Nicotine Researcher Honored for Contributions to Study of Addiction
Posted in GUMC Stories
FEBRUARY 28, 2014—A Georgetown University Medical Center (new window) researcher who has spent three decades researching nicotine’s effects on the human brain has received a prestigious award honoring his contributions to the field.
The Society for Research in Nicotine and Tobacco (new window)(SRNT) has announced Kenneth Kellar, PhD (new window), professor of pharmacology at GUMC, as the recipient of the society’s 2015 Langley Award, which honors scientists who have made groundbreaking advances in basic nicotine research in pharmacology, neuroscience or genetics. The award, which is bestowed every three years, will be presented at the SRNT’s annual meeting in Philadelphia Feb. 25-28, 2015.
Kellar says the award is particularly meaningful to him because of its namesake, John Langley, a British pharmacologist whose groundbreaking research in the late 19th and early 20th centuries was the first to describe the function and some of the characteristics of receptors, which, in fact, were nicotinic receptors.
“Langley’s discoveries were made even before neurotransmission was understood; he introduced the concept known as receptive substance, which completely changed our understanding of how drugs act on cells,” Kellar says.
Nicotine and the Brain
Kellar has spent the better part of 30 years studying the effects of nicotine on the brain—and the process by which neurons in the brain communicate through neurotransmission.
Specifically, he and his colleagues have looked at the various subtypes of nicotinic receptors, seeking to understand how they differ depending on their location in the brain, their pharmacology and their regulation.
“To beat the tobacco addiction, you must understand what is happening with these receptors, or else you are just shooting in the dark,” Kellar says.
Research from Kellar’s lab and many others have demonstrated two important features that make nicotinic receptors distinct: they are upregulated, meaning there is an increase in cellular response, and they are rapidly desensitized by nicotine. When people smoke tobacco, they do so to satisfy these nicotinic receptors, Kellar says.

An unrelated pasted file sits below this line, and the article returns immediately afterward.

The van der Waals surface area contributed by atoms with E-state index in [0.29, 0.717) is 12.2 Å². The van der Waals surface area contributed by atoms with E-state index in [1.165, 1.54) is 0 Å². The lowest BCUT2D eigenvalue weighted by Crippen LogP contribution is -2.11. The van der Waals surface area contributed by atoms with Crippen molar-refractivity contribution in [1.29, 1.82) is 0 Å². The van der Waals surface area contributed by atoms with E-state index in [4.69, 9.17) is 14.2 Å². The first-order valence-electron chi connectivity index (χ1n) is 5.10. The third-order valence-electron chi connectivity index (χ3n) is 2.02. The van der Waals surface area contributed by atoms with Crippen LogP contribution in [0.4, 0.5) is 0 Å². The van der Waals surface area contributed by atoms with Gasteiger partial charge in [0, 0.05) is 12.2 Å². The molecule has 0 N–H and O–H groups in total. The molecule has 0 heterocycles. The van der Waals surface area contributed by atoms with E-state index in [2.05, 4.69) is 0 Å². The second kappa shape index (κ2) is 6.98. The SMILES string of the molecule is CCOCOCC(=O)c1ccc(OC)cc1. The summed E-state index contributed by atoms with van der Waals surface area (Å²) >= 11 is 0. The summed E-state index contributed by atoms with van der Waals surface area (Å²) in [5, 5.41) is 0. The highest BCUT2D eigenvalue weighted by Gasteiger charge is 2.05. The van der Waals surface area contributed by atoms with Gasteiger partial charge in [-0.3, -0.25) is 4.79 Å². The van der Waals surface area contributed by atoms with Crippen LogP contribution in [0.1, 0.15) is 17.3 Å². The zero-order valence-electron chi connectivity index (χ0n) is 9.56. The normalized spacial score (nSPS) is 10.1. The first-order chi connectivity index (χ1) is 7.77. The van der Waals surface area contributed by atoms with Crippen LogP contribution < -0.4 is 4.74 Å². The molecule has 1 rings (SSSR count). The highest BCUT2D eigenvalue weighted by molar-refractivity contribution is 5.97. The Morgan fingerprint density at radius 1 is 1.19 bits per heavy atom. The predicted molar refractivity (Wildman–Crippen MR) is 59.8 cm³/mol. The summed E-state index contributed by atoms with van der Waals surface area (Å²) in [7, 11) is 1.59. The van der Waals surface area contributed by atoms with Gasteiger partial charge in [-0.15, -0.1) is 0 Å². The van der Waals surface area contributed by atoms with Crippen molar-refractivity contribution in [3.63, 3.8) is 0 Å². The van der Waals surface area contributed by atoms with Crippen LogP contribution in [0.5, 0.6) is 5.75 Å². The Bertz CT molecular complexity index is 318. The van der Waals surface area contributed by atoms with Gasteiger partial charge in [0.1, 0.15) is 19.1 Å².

Therefore, the ideal drug to combat addiction would mimic the desensitization caused by nicotine without causing the upregulation in the receptors. The importance of upregulation to the addictive process is a contribution that came out of Kellar’s lab.
After discovering that nicotine caused upregulation of nicotinic receptors in rats, Kellar and his research colleagues later published the first images of these receptors in the brain of a human smoker in the Journal of Pharmacology and Experimental Therapeutics. These images helped shape the U.S. Food and Drug Administration’s 1996 ruling that reclassified nicotine as a drug, according to Jack Henningfield, PhD, professor of behavioral biology at The Johns Hopkins University School of Medicine, who played an intrumental role in sharing Kellar’s images with regulators.
“Dr. Keller’s work helped the FDA to understand that nicotine as powerful and potent brain acting drug when the tobacco industry was arguing that nicotine did not produce substantial pharmacological effects,” says Henningfield. “It is hard to overstate the importance of his work.”
SRNT leadership praised Kellar’s work as having shifted researchers’ understanding of nicotine addicition.
“The Langley Award recognizes scientists that have made groundbreaking advances in basic nicotine research. The work of Dr. Kenneth Kellar exceeds this definition,” says SRNT President Thomas Gould, PhD. “His studies … led to a fundamental paradigm shift in understanding the biological effects of nicotine and in the development of treatments of nicotine addiction. The field could not be where it is at today without this fundamental finding.”
Rethinking Harms of Nicotine
Kellar uses the word “cure” in the context of nicotine addiction—a term not often embraced by the scientific community. He has hopes of one day being able to cure the addiction by finding a drug that will desensitize nicotinic receptors without upregulating them—thereby beating both conditions that allowed the addiction to take hold in the first place.
Furthermore, he is quick to emphasize that nicotine is “just a drug” and in small doses is not particularly harmful on its own. The harm comes from cigarettes, with the accompanying carbon monoxide and all the other toxic components of burning tobacco.
In fact, the research of Kellar and his colleagues indicates that nicotine might even be helpful in some conditions, including some cognitive disorders.
In a study published in the journal Neurology in 2012, Kellar and his colleagues from GUMC, Duke University Medical Center and the University of Vermont determined that in a population of elderly non-smokers, nicotine patches used over six months were safe and might be useful to improve some of the deficits seen in mild cognitive impairment, which is often a precursor of Alzheimer’s disease.
“There is a lot of history in this field and many very good scientists doing important work in the study of nicotine, including many graduate students and post-doctoral fellows who I have worked with here at Georgetown. This award is very meaningful to all of us,” Kellar says.
By Lauren Wolkoff